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Poor response to Eat Right Campus initiative in Kerala

It aims at ensuring safe, healthy and sustainable food on campus and at reducing food-borne illnesses, deficiency diseases and non-communicable diseases

January 24, 2023 07:23 pm | Updated January 26, 2023 10:15 am IST - KOCHI

The Eat Right Campus initiative by the Food Safety and Standards Authority of India (FSSAI) is yet to gather steam in Kerala.

Only 50 educational institutions have received the certification, which is valid for two years. The Eat Right Campus initiative aims at ensuring safe, healthy and sustainable food on the campus and at reducing the incidence of food-borne illnesses, deficiency diseases and non-communicable diseases among the people on the campus.

According to the Department of Food Safety, educational institutions seem reluctant to undergo the rating process despite the government offering an incentive of ₹25,000 each to the institutions towards the expenses for audit by an agency empanelled by the FSSAI. With complaints of food poisoning on the rise from campus hostels and similar facilities, the department is planning to bring in more institutions under the rating system, it said.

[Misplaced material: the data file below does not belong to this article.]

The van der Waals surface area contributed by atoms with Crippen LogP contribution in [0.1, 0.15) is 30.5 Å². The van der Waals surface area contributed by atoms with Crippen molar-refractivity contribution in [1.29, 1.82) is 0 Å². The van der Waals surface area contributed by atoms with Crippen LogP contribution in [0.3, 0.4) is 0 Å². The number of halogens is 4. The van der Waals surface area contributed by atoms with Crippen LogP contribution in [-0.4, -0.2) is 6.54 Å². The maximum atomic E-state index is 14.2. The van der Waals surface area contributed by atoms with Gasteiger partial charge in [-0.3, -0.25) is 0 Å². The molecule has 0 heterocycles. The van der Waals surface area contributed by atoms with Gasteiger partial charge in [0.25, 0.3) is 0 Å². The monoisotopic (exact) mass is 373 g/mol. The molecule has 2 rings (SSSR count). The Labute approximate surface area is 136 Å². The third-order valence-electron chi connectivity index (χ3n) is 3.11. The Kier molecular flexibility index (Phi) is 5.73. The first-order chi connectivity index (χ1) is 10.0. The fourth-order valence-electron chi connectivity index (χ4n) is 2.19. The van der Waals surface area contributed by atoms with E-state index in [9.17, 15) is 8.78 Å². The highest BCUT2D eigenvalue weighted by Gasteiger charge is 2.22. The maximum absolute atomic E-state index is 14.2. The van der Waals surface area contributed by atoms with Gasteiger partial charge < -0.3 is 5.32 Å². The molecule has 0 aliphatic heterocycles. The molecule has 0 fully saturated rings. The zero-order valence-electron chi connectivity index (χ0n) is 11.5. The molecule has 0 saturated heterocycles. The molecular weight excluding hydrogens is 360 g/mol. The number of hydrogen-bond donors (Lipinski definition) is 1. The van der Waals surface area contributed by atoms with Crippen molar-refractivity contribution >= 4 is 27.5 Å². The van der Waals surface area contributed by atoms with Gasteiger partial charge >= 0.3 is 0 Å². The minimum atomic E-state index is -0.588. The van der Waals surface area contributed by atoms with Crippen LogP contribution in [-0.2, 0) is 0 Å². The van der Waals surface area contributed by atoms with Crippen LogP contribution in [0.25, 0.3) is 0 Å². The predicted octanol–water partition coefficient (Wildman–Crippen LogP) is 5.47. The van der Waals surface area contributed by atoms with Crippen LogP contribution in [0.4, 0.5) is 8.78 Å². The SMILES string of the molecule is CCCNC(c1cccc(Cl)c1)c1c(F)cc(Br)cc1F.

The institutions will be evaluated and certified as ‘Eat Right Campus’ based on the parameters, including food safety measures, steps to ensure provision of healthy and environmentally sustainable food, and building awareness among the individuals on the campus to make the right food choices.

A detailed checklist has been created, explaining the best practices to be followed by the campus that include mandatory steps such as licensing and registration of food service providers on the campus and compliance with food safety and hygiene standards as per Schedule 4 of the Food Safety and Standards (FSS) Act, 2006.

Food handlers are given training through FSSAI’s Food Safety Training and Certification (FoSTaC) programme. The campus undergoes a third-party audit by the same FSSAI-empanelled agency and is given a rating on a five-star scale after carrying out improvements, if required. Institutions scoring three or more stars are given certificates.

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